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You don’t have to be fierce to be strong

I’ve been thinking a lot about courage and strength the past few weeks. Like many of you, I’ve felt called to step outside of my comfort zone in new ways — in forms ranging from contacting my congressional representatives to beginning work on a new ebook.

I used to have a really narrow definition of courage and strength: a definition in which both of those things revolved around fierceness and speaking up and striving.

But this isn’t the kind of courage and strength I’ve felt called to lately — instead, I’ve looking toward a quieter, gentler kind of strength.

A strength that endures instead of burning out in a fiery blast of fierceness.

This kind of strength seems different to me — it is equal parts fierceness and kindness, strong but also gentle.

This kind of strength checks in to notice how I am doing.

When I am tired, this strength listens and rests. It doesn’t push me beyond my own limits, it doesn’t tell me that I have to finish, that the work isn’t done, or that I have to keep going.

This strength puts me to bed when I am tired and feeds me when I am hungry and it asks me to take a break and move my body when I am stiff and aching from too many hours at the computer.

This strength wakes me up in the mornings and chooses to take time for my meditation because it knows that I am stronger when I dedicate some time to calming myself, to noticing my thoughts and feelings, to offering myself my own attention and dusting out the cobwebs so that the light can shine through.

This strength knows what I myself have long struggled with: that a life is more than just the sum-total of words written or Senators called. That a life is ultimately a taking-care, an act of devotion to the needs and desires of a single human body bearing a single human soul.

This strength knows that both body and soul require nourishment if they are to remain healthy — that the heart can be strong only when the body that carries it is not aching with hunger, pain, or exhaustion.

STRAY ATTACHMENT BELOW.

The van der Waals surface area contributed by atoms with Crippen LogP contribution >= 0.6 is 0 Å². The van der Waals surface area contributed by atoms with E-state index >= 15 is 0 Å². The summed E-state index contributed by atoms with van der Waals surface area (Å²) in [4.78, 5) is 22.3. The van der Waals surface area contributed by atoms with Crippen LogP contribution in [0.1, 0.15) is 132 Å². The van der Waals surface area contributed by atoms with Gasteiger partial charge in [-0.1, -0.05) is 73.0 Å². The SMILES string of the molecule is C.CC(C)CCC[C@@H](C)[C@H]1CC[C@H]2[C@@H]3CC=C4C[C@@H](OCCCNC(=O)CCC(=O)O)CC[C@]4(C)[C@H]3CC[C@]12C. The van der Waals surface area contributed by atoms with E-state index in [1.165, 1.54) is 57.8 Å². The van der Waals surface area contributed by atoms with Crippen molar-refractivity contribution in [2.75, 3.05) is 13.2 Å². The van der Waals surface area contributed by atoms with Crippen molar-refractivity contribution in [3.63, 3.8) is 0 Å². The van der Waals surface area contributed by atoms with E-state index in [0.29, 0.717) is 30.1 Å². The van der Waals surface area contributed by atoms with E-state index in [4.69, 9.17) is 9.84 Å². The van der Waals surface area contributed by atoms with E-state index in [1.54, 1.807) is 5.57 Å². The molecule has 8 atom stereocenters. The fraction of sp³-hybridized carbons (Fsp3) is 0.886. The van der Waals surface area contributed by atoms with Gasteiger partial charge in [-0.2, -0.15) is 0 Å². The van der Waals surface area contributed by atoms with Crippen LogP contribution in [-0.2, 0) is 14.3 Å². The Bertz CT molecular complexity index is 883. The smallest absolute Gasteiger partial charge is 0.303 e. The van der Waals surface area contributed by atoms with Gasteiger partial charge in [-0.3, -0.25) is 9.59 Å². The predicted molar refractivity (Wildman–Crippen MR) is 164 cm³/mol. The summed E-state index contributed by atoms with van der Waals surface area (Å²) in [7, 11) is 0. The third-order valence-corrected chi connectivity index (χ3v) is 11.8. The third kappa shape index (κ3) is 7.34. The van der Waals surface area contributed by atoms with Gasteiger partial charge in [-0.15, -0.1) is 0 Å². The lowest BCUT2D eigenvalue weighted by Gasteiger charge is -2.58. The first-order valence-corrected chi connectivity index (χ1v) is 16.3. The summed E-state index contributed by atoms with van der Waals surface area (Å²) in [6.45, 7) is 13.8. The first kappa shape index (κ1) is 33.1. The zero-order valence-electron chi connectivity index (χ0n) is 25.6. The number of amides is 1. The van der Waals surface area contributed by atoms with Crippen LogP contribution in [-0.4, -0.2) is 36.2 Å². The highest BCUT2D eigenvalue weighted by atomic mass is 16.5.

And finally I have come to a place from which I cannot see these things as anything other than what they are: the necessary things that strengthen me.

This taking-care is not a frivolous waste of time that could be dedicated to more important activities.

These are the more important activities.

Not because the other things are not important — but because without taking time for the things that strengthen me, my fierceness will burn out and when I am nothing but ash I will have nothing left to offer to anyone else.

So I’m going to say it again: You don’t need to be fierce to be strong.

A fire is fierce and strong but it burns its fuel and dies.

A tree is not fierce, but it is strong, and it may survive hundreds or even thousands of years.

Always in the past I have been the fire, burning out and then healing and rising again from my own ashes. But this time I wish to endure — to be more like the tree.

I think that now more than ever we’re going to need this new (to me) kind of strength — a strength that endures instead of burning out. A strength that takes punches and keeps going. A strength that can see through dark days without losing faith.

Because I’m sitting here with my eyes wide open. I’ve been reading the news. I see what we’re facing. But I want to believe there’s a possibility for goodness to be born here, that there is possibility that those of us who (like my favorite sign from the Women’s March) went to sleep on November 8th, 2016 Democrats and woke up Activists.

I believe that where we were asleep now we might choose to be awake. And that in our awakening we might be strong enough to change everything.

But it starts here.

It starts with us and our strength — not the fiery fierce kind that burns but the gentle, enduring kind that’s capable of standing, not just for a day, or a month, or four years — but the kind that might support us for the rest of our lives.

This kind of courage and strength starts with us.

It starts with each of us opening our hearts to what is present: our fears, our anxieties, our needs. It starts with each of us meeting ourselves with kindness: soothing our fears, quieting our anxieties, and tending to our needs so that we are strong enough to show up day after day after day — not just for ourselves, but for ourselves first and then for everyone around us.

Because where we were a nation divided, we will need to be a nation united. And I don’t know how exactly we get there, but it starts with each of us opening our hearts to what is present: the fears of those who are “other”, the anxieties that keep people awake at night, the needs of those who are different than us.

And so the question I want to leave you with is this: what will you seek to create in the coming days, months, and years?

Because this kind of strength doesn’t feed on fear, it feeds on the possibility that even darkness can be transmuted into light — if only enough people are willing to open their hearts and take a stand.

This is one those moments when we all have to choose: not just how we will fight, but how we will heal.

We get to decide what new goodness we will bring into the world to meet the ugliness around us — so that this might not just be an ending but also a new beginning.

Much love,
Jessica